Hoogly Blogs / oolong

A Spook Full of Sugar

A Spook Full of Sugar

Greetings Hoogly fans! One of the most exciting times of the year will soon be upon us; a period rich in history and tradition; a night packed with mischief and mystery. For some, it is a bit of good fun; for others, an unsettling plunge into the dark side. I’m talking, of course, about Halloween! As a child, I used to adore heading out into the crisp October chill in one of my many disguises, including Batman, Count Dracula, Spiderman and various Victorian ghosts. Knocking on people’s doors and collecting chocolate seemed like an excellent way to spend an evening (it still does) but I don’t have any children of my own, and it seems extremely weird to borrow some for this purpose, or to trick-or-treat alone as an adult. One time during my childhood, however, there was some actual horror amidst all the fun. After collecting a hatful of sweets, I felt a pang of hunger and decided to unwrap a few chocolates and gorge to my heart’s content. It turned out that one of the sweet treats was not chocolate, but some kind of hard candy, which proceeded to chip my tooth and subsequently cut my gum. So, with very real blood dribbling down my chin, I returned to the nearest house, arms outstretched in panic, slapping a doorbell until a strange adult opened up and (after jumping back in shock) allowed me to come in and use the bathroom and get cleaned up. My friends were delighted with my antics, and it was clear that I had ‘won’ Halloween that year (as the kids say these days). I was in pain for a month afterwards, though, and I ended up with a tooth that was more werewolf than human (which is still prone to savaging my cheek from time to time), but I guess this is an adequate price to pay for a gob full of blood and some genuine scares on the spookiest night of the year!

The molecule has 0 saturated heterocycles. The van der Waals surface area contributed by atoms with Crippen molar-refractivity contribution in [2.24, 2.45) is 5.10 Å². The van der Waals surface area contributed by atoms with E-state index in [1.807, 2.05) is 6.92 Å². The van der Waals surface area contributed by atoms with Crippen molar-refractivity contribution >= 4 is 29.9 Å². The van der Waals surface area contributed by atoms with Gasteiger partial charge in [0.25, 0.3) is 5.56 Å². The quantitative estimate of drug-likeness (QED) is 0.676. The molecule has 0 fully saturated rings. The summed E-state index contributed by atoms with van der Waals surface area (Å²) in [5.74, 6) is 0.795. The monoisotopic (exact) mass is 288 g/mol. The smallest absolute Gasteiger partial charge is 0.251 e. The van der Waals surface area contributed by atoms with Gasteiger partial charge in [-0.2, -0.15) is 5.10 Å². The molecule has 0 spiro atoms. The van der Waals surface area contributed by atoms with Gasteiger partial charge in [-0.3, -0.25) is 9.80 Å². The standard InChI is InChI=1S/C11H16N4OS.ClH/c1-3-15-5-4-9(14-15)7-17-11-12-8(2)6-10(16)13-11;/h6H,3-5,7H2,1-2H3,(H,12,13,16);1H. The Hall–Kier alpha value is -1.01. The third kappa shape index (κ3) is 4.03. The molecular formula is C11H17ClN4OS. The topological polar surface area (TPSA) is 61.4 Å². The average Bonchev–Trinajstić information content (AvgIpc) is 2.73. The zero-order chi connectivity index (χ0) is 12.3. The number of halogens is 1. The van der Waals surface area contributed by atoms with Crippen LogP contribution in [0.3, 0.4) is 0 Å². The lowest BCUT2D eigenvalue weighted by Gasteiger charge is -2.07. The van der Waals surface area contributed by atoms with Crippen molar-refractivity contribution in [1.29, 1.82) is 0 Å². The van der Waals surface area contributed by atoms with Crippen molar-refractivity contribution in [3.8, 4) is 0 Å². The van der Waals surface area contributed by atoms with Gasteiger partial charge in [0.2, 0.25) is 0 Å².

To get you all the mood for the big day, we at Hoogly have cobbled together some of the most genuinely creepy places in the UK, to be avoided all costs if you are afraid of ghosts and other things that go bump in the night. 


1. Ancient Ram Inn, Gloucestershire. This 12th century inn is purportedly ‘the most haunted house in Britain,’ having apparently been witness to suicide, child sacrifice, black magic and been used as a hideout for criminals. Visitors have claimed to have seen or felt the presence of a pair of demons, orbs, a witch and many other apparitions. Even hardened fans of the supernatural have admitted the Ram Inn is the scariest place they’ve ever visited. 


2. Borley Rectory, Essex. This Victorian Mansion first gained a spooky reputation in the 1860s when footsteps were heard during the night; in subsequent years the ghost of a nun, a pair of headless horsemen, a ghostly carriage and phantom servant bells have all been reported. The rectory’s hauntings came to prominence in 1929 when famed paranormal investigator Harry Price and the Daily Mail covered the strange goings-on. In a further twist, the building was sadly destroyed by fire in 1939.


3. Berry Pomeroy Castle, Devon. A picturesque castle in a pretty town harbouring a sinister secret! Two female spirits, The White Lady and the Blue Lady, stalk the halls of the old structure. The White Lady is said to haunt the dungeons; The Blue Lady is reported to haunt the tower, luring strangers to her aid, resulting in a lethal plunge if the passer-by intervenes.